So, last year, I decided to take my Vacation to IMTS 2016. I’m sure most of you know what IMTS is, but for those that don’t, it’s basically one of the top, if not THE top, manufacturing trade show in the country, and from what I’ve heard, in at least the top 5 in the world. It is almost a week of going thru 1000’s of vendors ranging from Tool makers, to robotics, to every type of machine tool known. You walk in, and it’s absolutely overwhelming!
If you want to get some ideas of what it was like, I have some short compilation videos from each day I was there. Click this link to get to the videos of IMTS2016. (The videos were just shot with a phone in my hand, so pardon any shaking.)
Internet searching can sometimes only do so much. Sometimes you need to just see the machines in person, and I couldn’t think of a better place to do it. I won’t bore you to death with the details, but suffice it to say, I talked to dozens of sales guys about machines. There were a lot that I liked, but some were just way to far out of my budget. Some were only slightly out of my budget, but still more than I wanted to pay (or have monthly payments for).
Haas CL-1 Chucker Lathe…
Some machines were amazing, esp the size, such as the new Haas Chucker CL-1 lathe. At first sight, and about the 20th visit, I was almost convinced this might be the lathe for me. It was small, had a turret, and it even had a bar feeder. A few things about it kept me from going that route. The price was a bit more than I wanted to spend, but besides that, the Turret was in a standard chucker orientation, Horizonal, instead of Vertical, and it was a machine designed for mainly collet turning work, and no chuck. They figured they could add a chuck to it, but were not convincing on that topic.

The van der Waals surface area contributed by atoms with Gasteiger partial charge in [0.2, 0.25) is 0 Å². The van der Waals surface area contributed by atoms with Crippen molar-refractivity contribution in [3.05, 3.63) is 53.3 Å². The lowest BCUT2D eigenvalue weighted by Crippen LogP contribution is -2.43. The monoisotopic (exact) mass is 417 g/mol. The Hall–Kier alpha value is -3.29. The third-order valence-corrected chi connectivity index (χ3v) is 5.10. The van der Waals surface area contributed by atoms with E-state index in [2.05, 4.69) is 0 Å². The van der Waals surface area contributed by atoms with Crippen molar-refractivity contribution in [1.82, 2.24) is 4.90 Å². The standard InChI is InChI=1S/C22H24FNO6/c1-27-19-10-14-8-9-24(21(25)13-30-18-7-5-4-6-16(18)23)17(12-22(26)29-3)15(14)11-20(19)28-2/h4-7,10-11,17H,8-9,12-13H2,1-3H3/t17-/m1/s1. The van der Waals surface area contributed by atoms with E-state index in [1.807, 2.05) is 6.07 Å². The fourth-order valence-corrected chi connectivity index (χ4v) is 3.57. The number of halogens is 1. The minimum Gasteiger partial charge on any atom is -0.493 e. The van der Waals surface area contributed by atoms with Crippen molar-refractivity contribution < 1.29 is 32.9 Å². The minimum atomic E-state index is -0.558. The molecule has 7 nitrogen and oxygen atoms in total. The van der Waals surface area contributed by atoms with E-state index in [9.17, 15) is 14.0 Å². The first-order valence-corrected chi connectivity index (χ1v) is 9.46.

Haas CL-1 horizontal turret…
On the second day I was there, I made it to the 4th convention hall, way down below one of the buildings. On my way down the extremely long escalator, I saw an end booth with a bunch of lathes, they looked smaller that a lot of what I had seen so far, and from a distance, really nice looking machines. It was a machine company out of Ann Arbor, Michigan called Automate CNC. They are also the Smithy company, so they sell both manual machines, and now Automate CNC.